The northernmost city in Baden was Wertheim. Already in the “Frankenland”, it was described in the “Baden Transportation book” as follows:

Where the beautiful Main valley reveals the most enticing of its enchanting charms, where the dazzling green of the pigeons flows into the brilliant azure of the Maine, where the mountains of the Odenwald and Spessart call upon the flood of Maine, Wertheim has found its chosen place on the round earth.

Did I mention that the publisher of the booklet was the Baden state association, which tried to increase tourism? Today, Wertheim is best known for its large designer outlet.

Neumann (the author of the regional studies of 1911 and Freiburg lover) says the following about the Franconian hilly countryside:

The Franconian hilly countryside only has small towns, since its population lacks commercial activity and greater influx of people.

And about the Franconian level, it says almost identically:

… The whole area forms a single agricultural landscape, the “building land”, which is not densely populated and has only a few smaller towns. There are no obstacles for traffic, but there is only one major traffic route which cuts through the area, which runs from Mannheim to the Main near Würzburg.

Which means that it is actually good for traffic, but nobody wants to go there.

And this is probably what the spiteful expression “Badish Siberia” refers to, as the northern part was often called. The above text suggests it, even if it is prosaically formulated: The area was rather sparsely populated and there was little industry. It was dominated by agriculture, but the soil was bad and thus especially the Franconian part was hit particularly hard by the hunger crises by crop failures. It also lacked integration- the Franks in particular felt connected to the Bavarians. And the Baden officials certainly did not want to be transferred to this province in the north, which was noticeably cooler than the more southern regions.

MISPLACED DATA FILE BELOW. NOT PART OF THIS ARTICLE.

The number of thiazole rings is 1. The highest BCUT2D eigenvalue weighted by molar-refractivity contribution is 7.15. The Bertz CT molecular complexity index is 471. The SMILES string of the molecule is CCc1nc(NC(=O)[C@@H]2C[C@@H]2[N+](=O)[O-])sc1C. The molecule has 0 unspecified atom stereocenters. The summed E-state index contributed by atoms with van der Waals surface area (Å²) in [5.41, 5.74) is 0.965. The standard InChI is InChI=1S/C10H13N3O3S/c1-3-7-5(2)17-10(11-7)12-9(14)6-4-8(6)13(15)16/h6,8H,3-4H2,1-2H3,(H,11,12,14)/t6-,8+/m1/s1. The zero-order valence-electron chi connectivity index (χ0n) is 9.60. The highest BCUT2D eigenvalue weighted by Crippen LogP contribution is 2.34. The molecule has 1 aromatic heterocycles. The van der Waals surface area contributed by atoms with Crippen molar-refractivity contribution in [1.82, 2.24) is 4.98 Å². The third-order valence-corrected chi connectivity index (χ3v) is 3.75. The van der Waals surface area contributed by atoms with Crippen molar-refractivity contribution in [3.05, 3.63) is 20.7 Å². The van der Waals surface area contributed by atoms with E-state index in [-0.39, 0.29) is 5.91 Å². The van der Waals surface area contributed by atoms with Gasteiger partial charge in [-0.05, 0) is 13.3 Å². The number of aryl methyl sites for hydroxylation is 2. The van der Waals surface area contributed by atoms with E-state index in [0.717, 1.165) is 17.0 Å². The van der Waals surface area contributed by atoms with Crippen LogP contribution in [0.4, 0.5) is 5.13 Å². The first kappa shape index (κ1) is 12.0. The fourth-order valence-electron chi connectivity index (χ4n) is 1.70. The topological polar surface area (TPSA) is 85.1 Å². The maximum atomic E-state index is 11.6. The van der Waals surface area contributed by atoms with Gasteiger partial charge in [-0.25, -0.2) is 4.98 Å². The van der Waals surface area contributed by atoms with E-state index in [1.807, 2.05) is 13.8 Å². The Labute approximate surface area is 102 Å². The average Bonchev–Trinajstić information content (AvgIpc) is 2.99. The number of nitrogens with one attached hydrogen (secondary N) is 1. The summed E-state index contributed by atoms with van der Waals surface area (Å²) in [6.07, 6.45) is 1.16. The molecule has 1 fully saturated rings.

For the very end, we will have another look at the religions prevalent at the time. How were the religions divided in Baden? Neumann’s regional studies say:

According to the creed, (from 1905, the results of the census of 1910 are not yet published), about 1,207,000 Catholics live in Baden, 770,000 Protestants, 26,000 Jews, 8,000 others. Of the 100 inhabitants, there are 60 Catholics and 38 Protestants as the national average, the small remainder being distributed among Jews and others.

And about the distribution:

The southeastern part of the country, the high Black Forest, the old Baden-Baden Land, Breisgau, Ortenau and the Franconian hill country are almost purely Catholic. The Baden-Durlacher country and the Hanauer country are predominantly Protestant in the middle Rhine plain (near Offenburg). In the remaining parts of the country, as well as in the larger cities, the population is mixed according to religious beliefs.

Unfortunately, I do not have comparative figures for today because Baden does not collect statistical data. One thing is certain, even then the religions began to mix, that is, the Protestant and the Catholic. Even though it was still a taboo in traditional regions to marry a “false believer” of the other religion.

Of course, a “look into the country” always means selecting specific topics and areas – this was difficult to do. There are other beautiful places, landscapes and sights in Baden and other stories worth telling.

Unfortunately, not all can be told here! In any case, I hope to have given you an overall impression of the “country” at the beginning of the 20th century with this article. I would like to thank all those who supported me with this article.

PS: All texts in italics are original quotes from the sources mentioned from the time